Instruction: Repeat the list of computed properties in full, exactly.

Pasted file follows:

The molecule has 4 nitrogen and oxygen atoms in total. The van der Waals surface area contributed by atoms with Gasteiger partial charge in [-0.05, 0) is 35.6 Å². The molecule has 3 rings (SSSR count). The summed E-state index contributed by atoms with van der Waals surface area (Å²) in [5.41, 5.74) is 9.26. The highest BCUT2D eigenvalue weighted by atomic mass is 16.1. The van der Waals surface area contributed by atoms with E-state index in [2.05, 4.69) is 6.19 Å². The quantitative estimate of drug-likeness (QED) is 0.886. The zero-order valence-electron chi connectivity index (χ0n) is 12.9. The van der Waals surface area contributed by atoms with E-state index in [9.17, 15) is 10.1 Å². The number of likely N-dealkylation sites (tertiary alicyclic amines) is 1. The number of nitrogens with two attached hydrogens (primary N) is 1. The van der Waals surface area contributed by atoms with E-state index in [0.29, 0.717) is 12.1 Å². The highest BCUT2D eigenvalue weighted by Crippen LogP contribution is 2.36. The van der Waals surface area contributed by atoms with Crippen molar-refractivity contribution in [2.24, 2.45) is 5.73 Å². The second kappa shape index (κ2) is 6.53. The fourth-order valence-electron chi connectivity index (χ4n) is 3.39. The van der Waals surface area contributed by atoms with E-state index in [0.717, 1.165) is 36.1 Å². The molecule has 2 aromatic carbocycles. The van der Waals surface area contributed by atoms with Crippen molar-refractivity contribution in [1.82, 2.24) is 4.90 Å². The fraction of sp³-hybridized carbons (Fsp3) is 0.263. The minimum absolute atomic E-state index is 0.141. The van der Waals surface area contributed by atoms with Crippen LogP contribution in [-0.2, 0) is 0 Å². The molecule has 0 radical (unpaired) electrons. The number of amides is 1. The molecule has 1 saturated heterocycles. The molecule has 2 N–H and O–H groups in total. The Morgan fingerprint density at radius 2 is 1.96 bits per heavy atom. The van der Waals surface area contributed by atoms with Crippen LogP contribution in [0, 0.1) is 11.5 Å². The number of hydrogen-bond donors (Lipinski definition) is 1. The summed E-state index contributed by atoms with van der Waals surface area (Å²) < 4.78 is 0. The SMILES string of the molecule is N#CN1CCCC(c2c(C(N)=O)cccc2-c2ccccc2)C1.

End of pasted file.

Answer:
The molecule has 4 nitrogen and oxygen atoms in total. The van der Waals surface area contributed by atoms with Gasteiger partial charge in [-0.05, 0) is 35.6 Å². The molecule has 3 rings (SSSR count). The summed E-state index contributed by atoms with van der Waals surface area (Å²) in [5.41, 5.74) is 9.26. The highest BCUT2D eigenvalue weighted by atomic mass is 16.1. The van der Waals surface area contributed by atoms with E-state index in [2.05, 4.69) is 6.19 Å². The quantitative estimate of drug-likeness (QED) is 0.886. The zero-order valence-electron chi connectivity index (χ0n) is 12.9. The van der Waals surface area contributed by atoms with E-state index in [9.17, 15) is 10.1 Å². The number of likely N-dealkylation sites (tertiary alicyclic amines) is 1. The number of nitrogens with two attached hydrogens (primary N) is 1. The van der Waals surface area contributed by atoms with E-state index in [0.29, 0.717) is 12.1 Å². The highest BCUT2D eigenvalue weighted by Crippen LogP contribution is 2.36. The van der Waals surface area contributed by atoms with Crippen molar-refractivity contribution in [2.24, 2.45) is 5.73 Å². The second kappa shape index (κ2) is 6.53. The fourth-order valence-electron chi connectivity index (χ4n) is 3.39. The van der Waals surface area contributed by atoms with E-state index in [0.717, 1.165) is 36.1 Å². The molecule has 2 aromatic carbocycles. The van der Waals surface area contributed by atoms with Crippen molar-refractivity contribution in [1.82, 2.24) is 4.90 Å². The fraction of sp³-hybridized carbons (Fsp3) is 0.263. The minimum absolute atomic E-state index is 0.141. The van der Waals surface area contributed by atoms with Crippen LogP contribution in [-0.2, 0) is 0 Å². The molecule has 0 radical (unpaired) electrons. The number of amides is 1. The molecule has 1 saturated heterocycles. The molecule has 2 N–H and O–H groups in total. The Morgan fingerprint density at radius 2 is 1.96 bits per heavy atom. The van der Waals surface area contributed by atoms with Crippen LogP contribution in [0, 0.1) is 11.5 Å². The number of hydrogen-bond donors (Lipinski definition) is 1. The summed E-state index contributed by atoms with van der Waals surface area (Å²) < 4.78 is 0. The SMILES string of the molecule is N#CN1CCCC(c2c(C(N)=O)cccc2-c2ccccc2)C1.